Odallus: The Dark Call

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Odallus: The Dark Call

Odallus: The Dark Call is a 2015 2D action game by Joymasher. It is inspired by Castlevania III, Ghosts & Goblins, Rastan, and Faxanadu. It’s as good or better than the games that inspired it. OK, it’s not as good as Castlevania III, but it’s better than those other ones.

Gameplay

The first thing you’ll notice about Odallus is the world map that operates as a hub, which is unusual for Metroidvanias. Before entering a level it tells you how many secrets are left and if the boss has been beaten or not. Obviously, you need to kill every boss and get all of the important items to beat the game, and Odallus does a good job of leading you to that goal.

Upon entering the first level, the game throws simple-minded enemies at you to get you used to the controls. The playable character, Haggis (lol) is stiff, slow, and very Belmont-like. The game’s creators weren’t lying when they said they were inspired by ultra-hard NES platformers, though this game is much more forgiving.

Despite Odallus: The Dark Call‘s inspiration from old NES platformers, it’s nowhere near as viciously hard. Ghosts & Goblins is so hatefully cruel as to be considered deliberately anti-player, but Odallus would rather teach you to be good enough to win, and it does so by slowly ramping up the challenge rather than piling it on you all at once.

odallus_boss_01Combat consists mainly of positioning yourself properly so that your puny sword can actually hit enemies. You also have limited use sub-weapons (again with the Castlevania comparisons) to give you more range for specific tasks. When faced with a new enemy type, I found myself taking a lot of hits until I figured out the ideal strategy and how many sword swings I needed to kill it. Unfortunately, you can beat some of the bosses by skipping plans altogether and just mashing, a problem that plagued Joymasher’s previous game, Oniken. However, I’ll say without spoiling anything specific that the final boss was a real treat and a great challenge without ever being frustrating to me.

The powerups and sub-weapons provide the tools you need to get through the more challenging enemies. The game mercifully makes the enemies in early levels slower and simpler to beat than those later on, creating a perfect difficulty curve. I couldn’t imagine beating the last few levels without all that crap, so I’m glad it exists. This game is hard, but not viciously brutal like Ghosts & Goblins or Castlevania III.

Odallus has some Metroidvania elements. Exploration, puzzle solving, and item finding are just as important as combat. There is heavy use of that Metroidvania trope of getting new items to visit out of the way areas in old levels. It’s rarely as irritating as a big red flashing sign saying that you need a jetpack to get past this point; the use of in-game blockades is more organic and sometimes even ambiguous. CAN you get through this underwater area without the air supply item? You’ll have to work at it to find out; there isn’t a big flashing arrow telling you where to go next.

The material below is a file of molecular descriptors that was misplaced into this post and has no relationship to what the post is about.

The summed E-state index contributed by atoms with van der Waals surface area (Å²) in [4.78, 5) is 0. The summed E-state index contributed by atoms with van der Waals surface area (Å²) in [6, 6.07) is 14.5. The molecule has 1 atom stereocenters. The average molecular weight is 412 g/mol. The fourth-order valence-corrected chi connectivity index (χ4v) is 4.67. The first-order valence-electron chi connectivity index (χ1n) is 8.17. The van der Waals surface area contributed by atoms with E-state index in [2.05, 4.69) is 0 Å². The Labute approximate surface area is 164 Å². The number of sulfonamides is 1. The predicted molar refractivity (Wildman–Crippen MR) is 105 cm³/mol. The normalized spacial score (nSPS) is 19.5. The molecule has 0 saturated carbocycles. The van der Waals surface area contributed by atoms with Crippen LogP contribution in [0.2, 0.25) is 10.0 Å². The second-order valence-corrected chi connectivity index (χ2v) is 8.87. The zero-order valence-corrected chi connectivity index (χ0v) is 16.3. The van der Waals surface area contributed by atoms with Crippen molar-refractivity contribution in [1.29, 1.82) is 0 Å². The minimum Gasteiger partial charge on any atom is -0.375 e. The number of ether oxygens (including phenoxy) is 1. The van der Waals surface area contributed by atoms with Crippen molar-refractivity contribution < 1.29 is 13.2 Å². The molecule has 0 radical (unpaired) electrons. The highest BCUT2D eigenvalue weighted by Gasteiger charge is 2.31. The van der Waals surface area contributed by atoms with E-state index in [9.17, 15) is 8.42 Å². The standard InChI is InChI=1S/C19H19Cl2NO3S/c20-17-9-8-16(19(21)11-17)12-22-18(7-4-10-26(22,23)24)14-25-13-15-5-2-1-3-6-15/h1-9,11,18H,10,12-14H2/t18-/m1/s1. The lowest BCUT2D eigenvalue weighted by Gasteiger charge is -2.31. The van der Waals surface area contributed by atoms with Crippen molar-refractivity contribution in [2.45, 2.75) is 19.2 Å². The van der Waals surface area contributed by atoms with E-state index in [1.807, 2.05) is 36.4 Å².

There were a few minor things about Odallus that I found irritating. It’s sometimes hard to tell what is background and what is foreground, resulting in a few stupid deaths on my part, especially in a section later in the game with a mine cart ride. As mentioned before, many bosses can be beaten by button mashing, and as the level typically ends after one, you don’t need to learn their patterns as often with regular enemies.

Aesthetics

odallus_boss_02Gaelic mythology might be a cool source of material for a story, but *Odallus mostly ignores its vaguely Scottish setting in favor of an HR Giger aesthetic. Since Giger is rad, this is not a bad thing. I was getting flashbacks of Faxanadu, Metroid, and Contra while playing Odallus. The grotesque monsters, the mouths on the walls, and other unsettling imagery made for a great visual palette. I can dig it. It’s not going to frighten any adults, but it’s strange and deliberately ugly and oddly appealing.

The environments, the monsters, and most especially the bosses all look great. Joymasher put a lot of detail into these sprites, and they’re disgustingly eye-pleasing both in motion and as screenshots. The music is suitably weird and dark, but also conveys a sense of urgency, always prodding the player to move forward, explore, and fight.

I was initially disappointed by the lack of a cheesy ending scene like in Ninja Gaiden and other NES games, but I remembered how frequently I gripe about bad video game plots and quickly relented. This game has a barely-there story that you can safely ignore in favor of the superior gameplay.

Conclusion

Odallus: The Dark Call is a good game. It’s more action platformer than Metroidvania, but it does well as an example of either. Aside from a few minor gripes, I enjoyed it start to finish. Give it a shot.

About Lee

Lee Laughead writes stuff about video games. Read his Twitter at https://twitter.com/Mesarphelous even though Twitter sucks.
Fantasy/Sci-Fi, Metroidvania, Platformer, Video Gaming

2 comments


  1. Strider

    I’ve been seeing mentions of this game work their way across my feeds- I didn’t realize that it was by the same folks who did Oniken, though, although I can definitely see it now that you’ve pointed it out. How does it compare? I seem to recall that you weren’t a big fan of Oniken…

    – HC

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